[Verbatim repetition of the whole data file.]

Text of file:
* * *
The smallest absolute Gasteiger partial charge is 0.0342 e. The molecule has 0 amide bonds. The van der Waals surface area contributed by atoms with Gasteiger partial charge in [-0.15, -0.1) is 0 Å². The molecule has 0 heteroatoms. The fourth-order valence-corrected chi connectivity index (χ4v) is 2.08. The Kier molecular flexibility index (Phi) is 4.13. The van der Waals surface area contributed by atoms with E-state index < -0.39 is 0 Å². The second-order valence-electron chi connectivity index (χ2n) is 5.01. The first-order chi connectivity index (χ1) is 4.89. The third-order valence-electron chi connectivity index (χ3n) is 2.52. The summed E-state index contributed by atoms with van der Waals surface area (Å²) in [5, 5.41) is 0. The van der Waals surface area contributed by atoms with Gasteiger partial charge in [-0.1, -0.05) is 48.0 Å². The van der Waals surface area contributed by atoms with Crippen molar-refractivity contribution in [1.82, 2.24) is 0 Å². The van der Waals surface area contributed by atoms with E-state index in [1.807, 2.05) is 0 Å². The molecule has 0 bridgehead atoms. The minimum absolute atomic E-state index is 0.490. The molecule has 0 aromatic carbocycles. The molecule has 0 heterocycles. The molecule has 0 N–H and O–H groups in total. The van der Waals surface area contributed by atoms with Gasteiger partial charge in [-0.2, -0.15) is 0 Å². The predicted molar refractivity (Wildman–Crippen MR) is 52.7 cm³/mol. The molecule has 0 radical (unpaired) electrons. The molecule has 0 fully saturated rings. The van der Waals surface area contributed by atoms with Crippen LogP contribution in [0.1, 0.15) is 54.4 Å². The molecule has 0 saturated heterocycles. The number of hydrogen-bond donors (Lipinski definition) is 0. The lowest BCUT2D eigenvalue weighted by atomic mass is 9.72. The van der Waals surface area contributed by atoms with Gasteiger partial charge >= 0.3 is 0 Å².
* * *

The smallest absolute Gasteiger partial charge is 0.0342 e. The molecule has 0 amide bonds. The van der Waals surface area contributed by atoms with Gasteiger partial charge in [-0.15, -0.1) is 0 Å². The molecule has 0 heteroatoms. The fourth-order valence-corrected chi connectivity index (χ4v) is 2.08. The Kier molecular flexibility index (Phi) is 4.13. The van der Waals surface area contributed by atoms with E-state index < -0.39 is 0 Å². The second-order valence-electron chi connectivity index (χ2n) is 5.01. The first-order chi connectivity index (χ1) is 4.89. The third-order valence-electron chi connectivity index (χ3n) is 2.52. The summed E-state index contributed by atoms with van der Waals surface area (Å²) in [5, 5.41) is 0. The van der Waals surface area contributed by atoms with Gasteiger partial charge in [-0.1, -0.05) is 48.0 Å². The van der Waals surface area contributed by atoms with Crippen molar-refractivity contribution in [1.82, 2.24) is 0 Å². The van der Waals surface area contributed by atoms with E-state index in [1.807, 2.05) is 0 Å². The molecule has 0 bridgehead atoms. The minimum absolute atomic E-state index is 0.490. The molecule has 0 aromatic carbocycles. The molecule has 0 heterocycles. The molecule has 0 N–H and O–H groups in total. The van der Waals surface area contributed by atoms with Gasteiger partial charge in [-0.2, -0.15) is 0 Å². The predicted molar refractivity (Wildman–Crippen MR) is 52.7 cm³/mol. The molecule has 0 radical (unpaired) electrons. The molecule has 0 fully saturated rings. The van der Waals surface area contributed by atoms with Crippen LogP contribution in [0.1, 0.15) is 54.4 Å². The molecule has 0 saturated heterocycles. The number of hydrogen-bond donors (Lipinski definition) is 0. The lowest BCUT2D eigenvalue weighted by atomic mass is 9.72. The van der Waals surface area contributed by atoms with Gasteiger partial charge >= 0.3 is 0 Å².